Saturday features a loaded slate of (spring) football.

UCLA (9 a.m.), Utah (11 a.m.), USC (noon), Colorado (noon), Oregon (1 p.m.), and Washington State (3:30 p.m.) will all hold spring games/showcases on Saturday. Viewing info can be found here. As a table-setter for the action, we’re running down 12 things to watch for throughout the day.

The defending champs’ adjustment

Utah opened up a scrimmage to reporters last week, and it seemed like the ball they were treated to was as top-notch as you’d expect from the defending Pac-12 champions. The kicker? Whereas Utah has made its hay as a physical, nose-to-the-grindstone kind of team that leans more into its defense, this Utes team might have a supercharged offensive engine Rising up to complement.

Take this from Bryan Brown in The Salt Lake Tribune:

Rising was surgical in his time at quarterback Saturday, … The Utes offense moved the ball down the field efficiently and at times downright savagely against a mixture of players from the first- and second-string defense.

Tempo was a defining theme of the Utes’ open scrimmage, and if that were in place next season it would be a unique departure for coach Kyle Whittingham and Co. Utah has been under the national average for plays per game in each of the last four seasons. While that’s not a foolproof way of looking at tempo, it does paint a general picture; as offenses go more pace and space, Whittingham has been more keen to keep things in the high 60s, super-low 70s so as to protect his defense.

With the Utes looking to replace some key playmakers on defense and returning a quarterback in Cameron Rising who finished the 2021 season with the sixth-best QBR in the country, it makes sense to lean more into a high-scoring offense that can ease pressure on a defense. Watch how quickly Utah moves between plays on Saturday, even if Rising isn’t on the field.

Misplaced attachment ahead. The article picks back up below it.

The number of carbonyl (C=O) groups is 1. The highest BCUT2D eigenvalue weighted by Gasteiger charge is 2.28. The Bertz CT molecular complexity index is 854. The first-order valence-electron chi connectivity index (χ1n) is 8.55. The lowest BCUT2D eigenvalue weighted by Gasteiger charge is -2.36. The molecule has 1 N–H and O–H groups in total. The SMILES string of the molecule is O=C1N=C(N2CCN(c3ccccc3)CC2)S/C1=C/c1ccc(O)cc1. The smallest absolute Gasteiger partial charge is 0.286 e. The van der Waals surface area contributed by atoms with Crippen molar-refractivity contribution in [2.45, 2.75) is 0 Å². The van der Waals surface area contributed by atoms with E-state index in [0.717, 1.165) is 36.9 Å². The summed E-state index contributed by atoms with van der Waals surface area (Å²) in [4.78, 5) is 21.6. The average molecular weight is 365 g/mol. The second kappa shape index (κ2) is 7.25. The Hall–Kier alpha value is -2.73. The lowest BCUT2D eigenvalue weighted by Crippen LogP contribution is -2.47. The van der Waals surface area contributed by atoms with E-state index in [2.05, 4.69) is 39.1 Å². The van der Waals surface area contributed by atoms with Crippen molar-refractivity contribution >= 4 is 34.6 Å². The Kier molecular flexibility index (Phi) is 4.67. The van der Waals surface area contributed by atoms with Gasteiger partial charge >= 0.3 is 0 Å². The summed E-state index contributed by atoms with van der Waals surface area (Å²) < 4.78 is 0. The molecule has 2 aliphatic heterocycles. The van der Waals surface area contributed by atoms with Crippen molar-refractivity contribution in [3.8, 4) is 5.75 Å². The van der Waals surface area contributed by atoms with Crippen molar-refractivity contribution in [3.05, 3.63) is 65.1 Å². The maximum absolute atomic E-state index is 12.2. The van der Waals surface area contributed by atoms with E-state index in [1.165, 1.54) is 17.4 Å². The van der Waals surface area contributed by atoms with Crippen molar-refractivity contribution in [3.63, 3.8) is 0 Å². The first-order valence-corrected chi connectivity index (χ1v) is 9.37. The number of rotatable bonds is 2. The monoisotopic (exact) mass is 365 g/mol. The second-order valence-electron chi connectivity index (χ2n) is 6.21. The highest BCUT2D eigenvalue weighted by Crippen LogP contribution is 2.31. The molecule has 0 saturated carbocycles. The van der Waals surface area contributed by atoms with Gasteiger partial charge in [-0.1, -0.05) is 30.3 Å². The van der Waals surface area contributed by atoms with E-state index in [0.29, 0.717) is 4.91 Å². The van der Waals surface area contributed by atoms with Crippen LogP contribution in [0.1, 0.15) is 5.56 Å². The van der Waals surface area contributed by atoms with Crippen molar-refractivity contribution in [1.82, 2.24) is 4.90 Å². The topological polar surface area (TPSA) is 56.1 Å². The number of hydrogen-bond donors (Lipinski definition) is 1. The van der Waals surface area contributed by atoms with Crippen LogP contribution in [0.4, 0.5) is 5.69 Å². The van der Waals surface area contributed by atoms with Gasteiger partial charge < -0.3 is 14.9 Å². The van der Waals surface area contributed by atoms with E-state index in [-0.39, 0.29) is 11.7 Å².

The Oregon Ducks’ quarterback rotation

Duh, right? Oregon is in the midst of a serious quarterback competition this offseason that’ll likely carry some significant ramifications once it’s settled. The first three quarters of Saturday’s spring game will simulate an actual game between the Yellow and Green teams, and with three different guys vying for a job in a new offense, there’s no reason for us not to get a solid look at each of Bo Nix, Ty Thompson, and Jay Butterfield.

Nix is the expected winner of this competition in that when he committed to transfer from Auburn, where he’d started each of the past three seasons, to Oregon to reunite with former Auburn offensive coordinator Kenny Dillingham, most people viewed the move as a QB1 swapping out jerseys. Head coach Dan Lanning has said he offered no such assurances to Nix, instead telling him he’d have to earn a job the same as anyone else. And Thompson makes the task more than difficult. A 6-foot-4 signee from the 2021 class, the former top-50 recruit is the highest-rated quarterback prospect the Ducks have ever signed. Yet he played sparingly last season, serving as a backup to Anthony Brown. Thompson has the goods. Butterfield, a former 4-star and top-150 recruit is right there as well.